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Didi Uber deal: Unhappy drivers shared concerns over market monopoly

Reporter: Laura Luo 丨 CCTV.com

08-03-2016 00:58 BJT

Ride-hailing company Didi Chuxing has bought its major rival Uber's China operation, after a long cash-burning competition to win over the Chinese market. Now with the merger underway, drivers from both sides have started worrying about a possible scaling-back of subsidies.

Just days after China legalised online ride-hailing services, DiDi and Uber announced their merger.

Taxi drivers like Gao Fujun are the first ones to feel the pinch. They used to be on the top of the industry food chain, but have seen business decrease ever since the emergence of ride-hailing apps.

"I used to have about 20 transactions each day, ever since these ride-hailing apps came out, I only have about 15 businesses daily, even if I use Didi Chuxing," Gao said.

He thinks Didi's acquisition of Uber China won't help reduce competition among different types of drivers in this market.

"Our working hours are longer now, but our income is not as high as before. The merger of the two apps won't benefit us, and pressure from competition is always there," he said.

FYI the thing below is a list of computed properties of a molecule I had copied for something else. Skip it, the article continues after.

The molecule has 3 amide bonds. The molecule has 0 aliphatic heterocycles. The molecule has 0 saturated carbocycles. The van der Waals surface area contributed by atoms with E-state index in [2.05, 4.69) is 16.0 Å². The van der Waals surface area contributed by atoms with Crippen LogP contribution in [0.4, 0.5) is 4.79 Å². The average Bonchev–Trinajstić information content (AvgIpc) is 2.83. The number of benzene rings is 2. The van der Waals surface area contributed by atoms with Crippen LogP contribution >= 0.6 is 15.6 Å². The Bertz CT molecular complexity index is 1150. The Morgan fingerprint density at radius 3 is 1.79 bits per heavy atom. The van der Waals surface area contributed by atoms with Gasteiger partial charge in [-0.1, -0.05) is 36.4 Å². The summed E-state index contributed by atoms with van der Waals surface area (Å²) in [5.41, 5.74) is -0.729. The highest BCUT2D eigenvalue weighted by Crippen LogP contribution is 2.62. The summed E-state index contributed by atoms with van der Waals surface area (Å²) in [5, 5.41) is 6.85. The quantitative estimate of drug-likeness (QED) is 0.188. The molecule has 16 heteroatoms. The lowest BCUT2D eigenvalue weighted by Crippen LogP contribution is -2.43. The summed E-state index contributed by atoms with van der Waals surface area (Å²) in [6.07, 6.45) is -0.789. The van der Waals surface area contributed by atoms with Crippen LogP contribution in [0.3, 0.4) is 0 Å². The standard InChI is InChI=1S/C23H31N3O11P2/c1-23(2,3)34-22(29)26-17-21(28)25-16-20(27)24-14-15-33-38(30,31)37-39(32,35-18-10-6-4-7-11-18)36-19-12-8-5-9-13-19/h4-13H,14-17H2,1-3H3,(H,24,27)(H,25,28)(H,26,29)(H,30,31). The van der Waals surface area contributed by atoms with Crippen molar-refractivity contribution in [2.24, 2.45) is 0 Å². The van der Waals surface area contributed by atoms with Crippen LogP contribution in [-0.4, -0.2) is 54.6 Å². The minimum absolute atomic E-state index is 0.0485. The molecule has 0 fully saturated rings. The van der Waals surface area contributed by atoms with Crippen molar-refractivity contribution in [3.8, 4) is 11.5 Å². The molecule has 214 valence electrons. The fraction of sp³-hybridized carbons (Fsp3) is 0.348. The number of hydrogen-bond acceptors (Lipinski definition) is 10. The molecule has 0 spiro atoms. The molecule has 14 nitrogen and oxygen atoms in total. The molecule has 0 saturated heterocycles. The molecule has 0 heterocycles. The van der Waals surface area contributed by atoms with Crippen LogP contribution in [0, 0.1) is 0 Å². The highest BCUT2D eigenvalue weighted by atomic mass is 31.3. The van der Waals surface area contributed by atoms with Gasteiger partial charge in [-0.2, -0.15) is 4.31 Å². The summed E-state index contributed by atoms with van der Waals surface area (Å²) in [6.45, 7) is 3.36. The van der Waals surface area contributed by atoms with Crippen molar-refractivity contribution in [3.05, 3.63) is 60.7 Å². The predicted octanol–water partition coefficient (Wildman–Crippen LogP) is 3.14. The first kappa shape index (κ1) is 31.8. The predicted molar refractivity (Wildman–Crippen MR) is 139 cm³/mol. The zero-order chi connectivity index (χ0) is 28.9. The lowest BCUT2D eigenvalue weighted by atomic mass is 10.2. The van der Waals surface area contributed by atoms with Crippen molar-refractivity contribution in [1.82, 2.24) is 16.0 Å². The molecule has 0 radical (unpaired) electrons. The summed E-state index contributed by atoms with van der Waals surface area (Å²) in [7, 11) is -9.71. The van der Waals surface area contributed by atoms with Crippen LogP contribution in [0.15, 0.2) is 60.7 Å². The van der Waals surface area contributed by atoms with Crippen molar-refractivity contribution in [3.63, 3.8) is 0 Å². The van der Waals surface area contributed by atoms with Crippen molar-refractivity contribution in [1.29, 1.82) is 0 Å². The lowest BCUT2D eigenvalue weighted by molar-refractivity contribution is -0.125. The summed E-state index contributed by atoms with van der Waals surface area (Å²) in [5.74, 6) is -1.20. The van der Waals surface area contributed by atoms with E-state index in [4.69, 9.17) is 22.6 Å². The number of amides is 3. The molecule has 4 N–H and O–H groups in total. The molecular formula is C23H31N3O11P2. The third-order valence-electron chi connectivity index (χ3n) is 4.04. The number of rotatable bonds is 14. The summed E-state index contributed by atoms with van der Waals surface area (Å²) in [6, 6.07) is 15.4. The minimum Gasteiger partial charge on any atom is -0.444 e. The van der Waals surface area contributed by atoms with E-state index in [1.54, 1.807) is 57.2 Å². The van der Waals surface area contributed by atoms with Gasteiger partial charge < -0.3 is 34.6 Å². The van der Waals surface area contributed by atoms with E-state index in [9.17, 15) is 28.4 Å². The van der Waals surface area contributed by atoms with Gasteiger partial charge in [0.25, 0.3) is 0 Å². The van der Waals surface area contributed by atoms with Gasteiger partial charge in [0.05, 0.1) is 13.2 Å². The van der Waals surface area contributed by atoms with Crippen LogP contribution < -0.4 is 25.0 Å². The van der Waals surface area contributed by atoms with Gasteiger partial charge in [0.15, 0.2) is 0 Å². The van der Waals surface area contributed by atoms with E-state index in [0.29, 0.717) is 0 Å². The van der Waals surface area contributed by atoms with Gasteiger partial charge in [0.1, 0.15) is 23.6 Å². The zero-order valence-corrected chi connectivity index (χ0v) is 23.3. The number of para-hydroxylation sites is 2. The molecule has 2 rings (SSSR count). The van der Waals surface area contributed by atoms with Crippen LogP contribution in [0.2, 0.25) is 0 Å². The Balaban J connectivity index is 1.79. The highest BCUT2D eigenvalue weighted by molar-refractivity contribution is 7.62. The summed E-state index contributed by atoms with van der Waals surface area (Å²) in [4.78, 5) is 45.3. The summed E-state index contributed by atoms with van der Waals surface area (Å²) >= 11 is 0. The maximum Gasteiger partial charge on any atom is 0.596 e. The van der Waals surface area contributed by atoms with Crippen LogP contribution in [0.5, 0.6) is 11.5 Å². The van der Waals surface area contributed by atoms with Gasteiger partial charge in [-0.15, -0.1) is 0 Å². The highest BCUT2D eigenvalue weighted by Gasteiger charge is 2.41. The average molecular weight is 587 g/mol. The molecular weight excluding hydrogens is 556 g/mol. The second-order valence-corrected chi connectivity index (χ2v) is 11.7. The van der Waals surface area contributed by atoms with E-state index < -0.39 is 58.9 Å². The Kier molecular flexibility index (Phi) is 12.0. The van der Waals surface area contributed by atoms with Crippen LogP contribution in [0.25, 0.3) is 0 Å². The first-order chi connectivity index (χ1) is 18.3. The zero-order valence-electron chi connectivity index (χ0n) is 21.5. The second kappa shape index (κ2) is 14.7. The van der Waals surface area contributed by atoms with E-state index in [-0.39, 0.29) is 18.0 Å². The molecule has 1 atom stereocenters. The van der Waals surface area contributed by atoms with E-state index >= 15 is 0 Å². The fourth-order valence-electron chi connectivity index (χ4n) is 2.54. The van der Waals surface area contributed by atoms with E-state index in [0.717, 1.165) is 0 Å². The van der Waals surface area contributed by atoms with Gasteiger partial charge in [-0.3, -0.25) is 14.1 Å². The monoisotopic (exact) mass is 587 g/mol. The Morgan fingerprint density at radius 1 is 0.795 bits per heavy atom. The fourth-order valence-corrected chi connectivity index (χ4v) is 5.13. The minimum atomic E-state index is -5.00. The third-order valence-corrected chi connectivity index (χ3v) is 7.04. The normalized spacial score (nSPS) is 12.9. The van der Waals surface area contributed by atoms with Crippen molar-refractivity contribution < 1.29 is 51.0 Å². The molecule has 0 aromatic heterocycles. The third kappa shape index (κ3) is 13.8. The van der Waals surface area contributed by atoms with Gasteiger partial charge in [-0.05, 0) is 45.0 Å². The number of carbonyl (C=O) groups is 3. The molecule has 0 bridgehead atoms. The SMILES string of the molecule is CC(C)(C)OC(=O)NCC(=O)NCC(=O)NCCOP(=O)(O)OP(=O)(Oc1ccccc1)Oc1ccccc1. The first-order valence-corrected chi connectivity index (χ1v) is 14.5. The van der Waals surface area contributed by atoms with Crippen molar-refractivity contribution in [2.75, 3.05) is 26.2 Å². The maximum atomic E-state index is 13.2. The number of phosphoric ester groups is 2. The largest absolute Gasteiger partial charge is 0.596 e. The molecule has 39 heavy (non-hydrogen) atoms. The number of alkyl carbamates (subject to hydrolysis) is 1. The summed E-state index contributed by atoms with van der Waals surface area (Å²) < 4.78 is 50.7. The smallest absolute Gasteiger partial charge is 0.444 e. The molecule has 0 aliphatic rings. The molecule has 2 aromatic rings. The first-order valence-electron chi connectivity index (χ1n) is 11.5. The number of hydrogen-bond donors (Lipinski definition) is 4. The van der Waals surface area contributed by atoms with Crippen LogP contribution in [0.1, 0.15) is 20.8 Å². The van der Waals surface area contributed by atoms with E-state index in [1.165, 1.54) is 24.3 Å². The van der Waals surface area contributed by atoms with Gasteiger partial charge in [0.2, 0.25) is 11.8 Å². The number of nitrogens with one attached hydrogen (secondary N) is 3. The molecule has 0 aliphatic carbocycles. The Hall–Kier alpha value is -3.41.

However, the deal does seem to eliminate cut-throat competition between Didi and Uber China. Didi reportedly made a 2-billion-dollar loss last year, while Uber saw its profit 1 billion dollars in the red.

Driving a Uber car used to be profitable business for part-time drivers aiming to make some quick cash. But now the good times are feared to be over with the rise of a newly created market giant.

"Do you still see BMWs and Mercedes when you order Uber cars? They don't want to do it anymore, because subsidies are too low. You will only see cars valued under 200 thousand yuan, more expensive cars won't use Uber anymore because you don't make profit," said a Uber driver in Beijing.

Beijing's Uber drivers are widely concerned about shrinking subsidies under a dominating single player.

"Why did they burn so much money to compete with other firms? Because Didi wants to become a monopoly. Look at all those smaller firms we had before, they are already driven out of market," said the Uber driver in Beijing.

So would the Didi Uber deal trigger market monopoly concern?

"I don't think we should worry about monopoly, as we've seen plenty of mega-size deals before Youku Tudou, Didi Kuaidi. They were never challenged for monopoly issues. It's unique about the Chinese market," said Xiaofeng Wang, senior analyst from Forrester.

However, according to business media Caixin, the merger could still face government's anti-monopoly scrutiny, as market shares of Didi and Uber already account for 70 percent and 17 percent respectively.

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